Severe weather warning for North Somerset including Weston
By Prue_Reid | Monday, September 24, 2012, 11:08
Batter down the hatches the weather is going to get worse.
Flooding on the housing estate at former RAF Locking at Weston-super-Mare
The tornado captured on film by Grete and David Howard earlier this month
After a night of heavy rain Bristol Airport issued the following warning on Monday morning.
It said: "All local roads are affected by heavy rain overnight.
"Bristol Airport is currently operating normally but please allow extra time for your journey and drive safely."
And most of the UK is braced for an average monthly rainfall within the next 24 hours as summer comes to an abrupt end.
Winds of up to 60mph will hit the north of England and south of Scotland while other areas could see 80mm of rain before Monday evening, say forecasters.
The Environment Agency has issued 65 flood alerts mainly in south west of England.
North Somerset Council is posting emergency closures and information on its website.
It says: "Following heavy rainfall, areas of North Somerset have been affected by localised flooding and surface water remains in some areas affecting some services and key routes across the district."
Court de Wick Primary School was closed earlier this morning but hopes to reopen later and Flax Bourton Primary School is closed but plans to reopen at 1pm.
Yeo Valley and Rural Outreach Children's Centre at Congresbury is closed.
The district council added: "Please take care when travelling in any areas where surface water remains on roads.
"Leave extra time for your journey and remember that stopping distances are affected by wet road surfaces and avoid going through deep water where possible.
"All our collection crews are out on their rounds but due to localised flooding many areas are inaccessible.
"We will endeavour to collect your recycling and waste but there may be delays, so please bear with us."
Clevedon, Nailsea and Yatton have already seen a tornado this year and severe flooding in Nailsea last month flooded homes and blocked road.
The main A370 at Backwell is passable but with big puddles.
One of the worse storms faced in North Somerset was in January 1990 when slates from a roof at the old St Brandons School for Girls crashed through a conservatory killing a pupil and injuring others.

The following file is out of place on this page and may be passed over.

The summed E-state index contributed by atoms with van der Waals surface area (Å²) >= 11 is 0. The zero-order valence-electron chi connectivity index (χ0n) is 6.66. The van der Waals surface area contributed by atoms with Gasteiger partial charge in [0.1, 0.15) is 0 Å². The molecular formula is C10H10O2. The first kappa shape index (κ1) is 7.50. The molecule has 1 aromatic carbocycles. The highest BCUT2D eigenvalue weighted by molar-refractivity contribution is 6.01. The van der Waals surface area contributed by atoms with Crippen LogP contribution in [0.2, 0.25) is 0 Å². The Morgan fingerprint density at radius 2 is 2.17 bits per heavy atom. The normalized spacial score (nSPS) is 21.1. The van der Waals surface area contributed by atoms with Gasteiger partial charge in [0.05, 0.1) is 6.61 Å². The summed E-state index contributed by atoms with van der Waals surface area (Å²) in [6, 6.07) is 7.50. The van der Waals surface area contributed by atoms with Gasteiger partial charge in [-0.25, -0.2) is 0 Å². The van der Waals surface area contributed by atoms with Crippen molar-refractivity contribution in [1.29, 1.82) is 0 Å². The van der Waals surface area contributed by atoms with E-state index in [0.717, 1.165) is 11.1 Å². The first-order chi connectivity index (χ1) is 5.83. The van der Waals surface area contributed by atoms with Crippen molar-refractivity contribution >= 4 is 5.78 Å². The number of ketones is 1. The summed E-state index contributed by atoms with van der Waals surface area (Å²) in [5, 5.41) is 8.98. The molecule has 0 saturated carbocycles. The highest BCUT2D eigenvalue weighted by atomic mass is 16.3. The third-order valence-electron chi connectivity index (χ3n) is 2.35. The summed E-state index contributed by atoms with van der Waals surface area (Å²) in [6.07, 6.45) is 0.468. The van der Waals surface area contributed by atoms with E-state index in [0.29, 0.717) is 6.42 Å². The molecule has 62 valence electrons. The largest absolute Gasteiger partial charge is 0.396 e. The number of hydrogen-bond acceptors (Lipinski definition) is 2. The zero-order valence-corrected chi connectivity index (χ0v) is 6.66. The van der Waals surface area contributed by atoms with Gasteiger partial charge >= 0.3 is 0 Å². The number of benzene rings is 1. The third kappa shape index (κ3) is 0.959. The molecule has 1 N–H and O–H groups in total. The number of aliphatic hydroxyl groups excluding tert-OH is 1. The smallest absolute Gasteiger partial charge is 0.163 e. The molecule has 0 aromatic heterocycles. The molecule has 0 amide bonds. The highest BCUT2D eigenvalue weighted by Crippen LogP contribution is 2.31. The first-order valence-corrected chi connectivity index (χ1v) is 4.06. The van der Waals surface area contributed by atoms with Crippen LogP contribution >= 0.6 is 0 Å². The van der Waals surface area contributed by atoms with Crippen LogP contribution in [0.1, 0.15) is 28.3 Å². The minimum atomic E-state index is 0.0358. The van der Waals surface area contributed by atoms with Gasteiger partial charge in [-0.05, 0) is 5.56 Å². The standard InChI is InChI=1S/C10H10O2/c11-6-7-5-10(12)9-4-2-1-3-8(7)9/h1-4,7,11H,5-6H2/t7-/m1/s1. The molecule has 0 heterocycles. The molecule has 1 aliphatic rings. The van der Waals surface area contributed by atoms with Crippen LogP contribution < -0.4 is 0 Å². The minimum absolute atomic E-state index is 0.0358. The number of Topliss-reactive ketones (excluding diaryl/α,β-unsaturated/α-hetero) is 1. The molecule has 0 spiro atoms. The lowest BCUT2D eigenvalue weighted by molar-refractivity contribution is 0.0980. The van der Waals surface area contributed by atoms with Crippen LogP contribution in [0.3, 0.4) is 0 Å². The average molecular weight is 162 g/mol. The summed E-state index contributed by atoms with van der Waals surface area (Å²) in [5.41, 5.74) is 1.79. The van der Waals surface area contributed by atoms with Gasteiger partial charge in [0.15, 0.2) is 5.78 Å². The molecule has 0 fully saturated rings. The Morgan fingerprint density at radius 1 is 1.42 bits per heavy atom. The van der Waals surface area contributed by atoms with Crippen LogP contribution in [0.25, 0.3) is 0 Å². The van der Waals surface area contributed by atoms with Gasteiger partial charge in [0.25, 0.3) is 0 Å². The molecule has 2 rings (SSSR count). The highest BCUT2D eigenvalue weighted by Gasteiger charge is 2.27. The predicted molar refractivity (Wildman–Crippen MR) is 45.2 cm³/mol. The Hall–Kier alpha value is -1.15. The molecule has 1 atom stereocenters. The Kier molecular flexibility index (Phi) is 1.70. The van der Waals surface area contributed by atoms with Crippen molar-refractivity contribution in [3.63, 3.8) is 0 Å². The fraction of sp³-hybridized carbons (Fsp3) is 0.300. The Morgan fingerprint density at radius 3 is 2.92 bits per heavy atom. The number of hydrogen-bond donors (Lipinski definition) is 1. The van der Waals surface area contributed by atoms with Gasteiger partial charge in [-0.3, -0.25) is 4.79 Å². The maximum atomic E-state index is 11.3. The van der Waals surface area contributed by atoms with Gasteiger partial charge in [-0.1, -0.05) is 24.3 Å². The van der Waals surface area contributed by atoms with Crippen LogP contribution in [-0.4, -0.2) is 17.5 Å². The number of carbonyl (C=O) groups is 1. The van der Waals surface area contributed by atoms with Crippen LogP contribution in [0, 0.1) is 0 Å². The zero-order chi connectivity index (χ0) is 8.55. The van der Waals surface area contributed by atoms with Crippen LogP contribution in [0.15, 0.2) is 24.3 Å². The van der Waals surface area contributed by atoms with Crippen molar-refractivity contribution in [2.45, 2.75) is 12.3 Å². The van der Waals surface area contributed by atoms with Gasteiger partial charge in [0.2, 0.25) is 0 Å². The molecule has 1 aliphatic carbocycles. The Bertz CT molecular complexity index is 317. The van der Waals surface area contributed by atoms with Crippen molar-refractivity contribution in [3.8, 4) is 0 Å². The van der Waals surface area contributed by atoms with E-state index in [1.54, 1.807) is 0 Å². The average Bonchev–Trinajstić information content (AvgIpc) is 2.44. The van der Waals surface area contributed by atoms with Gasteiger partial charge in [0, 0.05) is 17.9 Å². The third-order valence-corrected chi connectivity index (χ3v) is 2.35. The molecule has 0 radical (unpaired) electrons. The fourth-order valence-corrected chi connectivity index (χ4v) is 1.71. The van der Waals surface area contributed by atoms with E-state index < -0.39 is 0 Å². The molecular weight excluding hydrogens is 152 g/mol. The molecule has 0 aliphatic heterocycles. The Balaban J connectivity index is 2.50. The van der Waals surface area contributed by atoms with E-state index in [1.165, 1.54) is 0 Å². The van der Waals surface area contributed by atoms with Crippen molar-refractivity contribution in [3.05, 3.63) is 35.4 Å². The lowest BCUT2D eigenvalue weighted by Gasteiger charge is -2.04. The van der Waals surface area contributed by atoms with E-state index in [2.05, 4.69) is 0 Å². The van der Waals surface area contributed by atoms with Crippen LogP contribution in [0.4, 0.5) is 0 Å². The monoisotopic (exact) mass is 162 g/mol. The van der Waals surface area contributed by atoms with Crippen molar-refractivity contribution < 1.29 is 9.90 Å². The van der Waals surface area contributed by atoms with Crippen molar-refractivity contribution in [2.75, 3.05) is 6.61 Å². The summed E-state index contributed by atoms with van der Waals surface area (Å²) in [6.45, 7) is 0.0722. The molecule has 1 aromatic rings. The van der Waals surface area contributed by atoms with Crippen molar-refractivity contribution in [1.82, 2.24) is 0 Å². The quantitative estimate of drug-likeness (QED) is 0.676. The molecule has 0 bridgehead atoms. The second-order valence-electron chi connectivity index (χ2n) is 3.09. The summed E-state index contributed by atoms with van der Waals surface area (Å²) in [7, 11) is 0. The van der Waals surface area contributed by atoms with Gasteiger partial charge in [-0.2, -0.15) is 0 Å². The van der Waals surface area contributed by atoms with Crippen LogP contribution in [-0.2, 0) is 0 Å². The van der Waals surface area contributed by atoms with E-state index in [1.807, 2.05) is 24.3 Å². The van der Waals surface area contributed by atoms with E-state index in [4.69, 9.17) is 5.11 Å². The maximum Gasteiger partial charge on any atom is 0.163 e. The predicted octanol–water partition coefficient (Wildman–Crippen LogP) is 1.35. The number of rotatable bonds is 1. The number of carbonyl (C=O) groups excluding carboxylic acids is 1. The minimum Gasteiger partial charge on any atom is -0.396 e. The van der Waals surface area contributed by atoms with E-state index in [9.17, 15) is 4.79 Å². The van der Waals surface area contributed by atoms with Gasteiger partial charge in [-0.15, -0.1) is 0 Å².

The Met Office has issued an amber warnings advising people nationwide to be prepared for severe weather.
And heavy rain is causing major travel disruption in Devon and Cornwall and with trains to London suspended it is having a knock-on affect on regional services.
National Rail said the rain and flooding is causing disruption in south west England and South Wales.
It said: "Trains are currently unable to run between Bristol Temple Meads, Weston-super-Mare and Taunton.
"Passengers may use local buses, subject to road conditions.
"CrossCountry services between Bristol and Taunton are being diverted - no stations will be missed but journey times will be extended by up to 30 minutes."
Helen Chivers, of the Met Office, said: "Most of the UK will see between 20mm and 40mm of rain with some areas getting as much as 80mm of rain."
The Met Office said the average monthly rain fall varied across the UK but in London the September average was 49mm, for Plymouth it was 78mm, Yorkshire 74mm, Ayrshire 131mm, Londonderry 94mm and Northumberland 74mm.
"Winds of up to 60mph are expected across northern England, southern England, particularly in coastal areas, and southern Scotland," added Ms Chivers.
At a flooding meeting in Nailsea this month residents were told the storm which caused severe flooding was a 'very rare event' unlikely to happen again in the next decade.
Environment Agency spokesman Caroline Lemon said: "It was an extreme rainfall event when a lot of rain fell in a short period of time.
"Three houses did flood and there was a lot of concern but Nailsea is not in a sea or river flood plain, it was all caused by surface water."
North Somerset Council flood risk manager Doug Barker said: "I think people are concerned about two things - the amount of water that fell that day, which was significant, and if the gullies were blocked.
"I am sure there were some blocked gullies but because the rain was so intense the drains were not designed to take that much water.
"The purpose of today is to collate information and not to have a knee-jerk reaction.
"We have to look at the bigger picture and this has been a very valuable event."
Horticulturalists in all North Somerset towns battled with the elements to grow prize-winning entries for the summer shows and all agreed it was an uphill struggle.
But every cloud has a silver lining and with less than 100 days to go before Christmas Weston-based coach operator Bakers Dolphin is reporting a surge of interest from fed up holidaymakers following the worst summer weather in 100 years.
Bakers Dolphin sales and marketing director Amanda Harrington said the surge in interest reflected widespread disappointment with the washout weather.
She said: "It seems people are now looking ahead to try and make up for the miserable summer which let so many families down this year."